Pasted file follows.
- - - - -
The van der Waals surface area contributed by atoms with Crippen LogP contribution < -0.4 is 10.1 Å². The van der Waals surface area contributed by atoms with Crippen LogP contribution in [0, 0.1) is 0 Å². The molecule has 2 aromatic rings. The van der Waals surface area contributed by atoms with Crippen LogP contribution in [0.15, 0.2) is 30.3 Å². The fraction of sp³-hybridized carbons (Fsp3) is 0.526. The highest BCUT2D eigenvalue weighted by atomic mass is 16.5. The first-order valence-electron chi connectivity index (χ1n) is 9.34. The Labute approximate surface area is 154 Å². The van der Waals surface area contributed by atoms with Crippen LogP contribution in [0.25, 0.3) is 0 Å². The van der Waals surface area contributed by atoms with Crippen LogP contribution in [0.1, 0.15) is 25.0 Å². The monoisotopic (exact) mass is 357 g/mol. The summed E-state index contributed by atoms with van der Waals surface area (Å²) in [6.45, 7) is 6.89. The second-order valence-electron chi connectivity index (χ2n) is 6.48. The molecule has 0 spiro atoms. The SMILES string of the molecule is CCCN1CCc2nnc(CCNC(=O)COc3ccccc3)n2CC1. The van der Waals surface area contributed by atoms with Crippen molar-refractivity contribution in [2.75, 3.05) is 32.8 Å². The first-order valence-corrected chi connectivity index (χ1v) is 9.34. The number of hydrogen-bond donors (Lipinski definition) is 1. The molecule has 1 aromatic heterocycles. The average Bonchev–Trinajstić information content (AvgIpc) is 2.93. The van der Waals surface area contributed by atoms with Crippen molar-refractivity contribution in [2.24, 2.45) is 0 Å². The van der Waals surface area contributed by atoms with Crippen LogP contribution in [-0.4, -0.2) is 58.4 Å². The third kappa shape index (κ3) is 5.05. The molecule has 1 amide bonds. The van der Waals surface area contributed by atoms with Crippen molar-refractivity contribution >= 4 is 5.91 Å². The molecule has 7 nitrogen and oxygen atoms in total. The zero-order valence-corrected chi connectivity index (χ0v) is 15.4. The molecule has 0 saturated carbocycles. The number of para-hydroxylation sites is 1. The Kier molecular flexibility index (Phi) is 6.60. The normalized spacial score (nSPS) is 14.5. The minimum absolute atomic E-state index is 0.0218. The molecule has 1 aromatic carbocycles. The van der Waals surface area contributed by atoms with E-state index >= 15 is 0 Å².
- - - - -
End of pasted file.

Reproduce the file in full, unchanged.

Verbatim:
The van der Waals surface area contributed by atoms with Crippen LogP contribution < -0.4 is 10.1 Å². The van der Waals surface area contributed by atoms with Crippen LogP contribution in [0, 0.1) is 0 Å². The molecule has 2 aromatic rings. The van der Waals surface area contributed by atoms with Crippen LogP contribution in [0.15, 0.2) is 30.3 Å². The fraction of sp³-hybridized carbons (Fsp3) is 0.526. The highest BCUT2D eigenvalue weighted by atomic mass is 16.5. The first-order valence-electron chi connectivity index (χ1n) is 9.34. The Labute approximate surface area is 154 Å². The van der Waals surface area contributed by atoms with Crippen LogP contribution in [0.25, 0.3) is 0 Å². The van der Waals surface area contributed by atoms with Crippen LogP contribution in [0.1, 0.15) is 25.0 Å². The monoisotopic (exact) mass is 357 g/mol. The summed E-state index contributed by atoms with van der Waals surface area (Å²) in [6.45, 7) is 6.89. The second-order valence-electron chi connectivity index (χ2n) is 6.48. The molecule has 0 spiro atoms. The SMILES string of the molecule is CCCN1CCc2nnc(CCNC(=O)COc3ccccc3)n2CC1. The van der Waals surface area contributed by atoms with Crippen molar-refractivity contribution in [2.75, 3.05) is 32.8 Å². The first-order valence-corrected chi connectivity index (χ1v) is 9.34. The number of hydrogen-bond donors (Lipinski definition) is 1. The molecule has 1 aromatic heterocycles. The average Bonchev–Trinajstić information content (AvgIpc) is 2.93. The van der Waals surface area contributed by atoms with Crippen molar-refractivity contribution in [2.24, 2.45) is 0 Å². The van der Waals surface area contributed by atoms with Crippen LogP contribution in [-0.4, -0.2) is 58.4 Å². The third kappa shape index (κ3) is 5.05. The molecule has 1 amide bonds. The van der Waals surface area contributed by atoms with Crippen molar-refractivity contribution >= 4 is 5.91 Å². The molecule has 7 nitrogen and oxygen atoms in total. The zero-order valence-corrected chi connectivity index (χ0v) is 15.4. The molecule has 0 saturated carbocycles. The number of para-hydroxylation sites is 1. The Kier molecular flexibility index (Phi) is 6.60. The normalized spacial score (nSPS) is 14.5. The minimum absolute atomic E-state index is 0.0218. The molecule has 1 aromatic carbocycles. The van der Waals surface area contributed by atoms with E-state index >= 15 is 0 Å².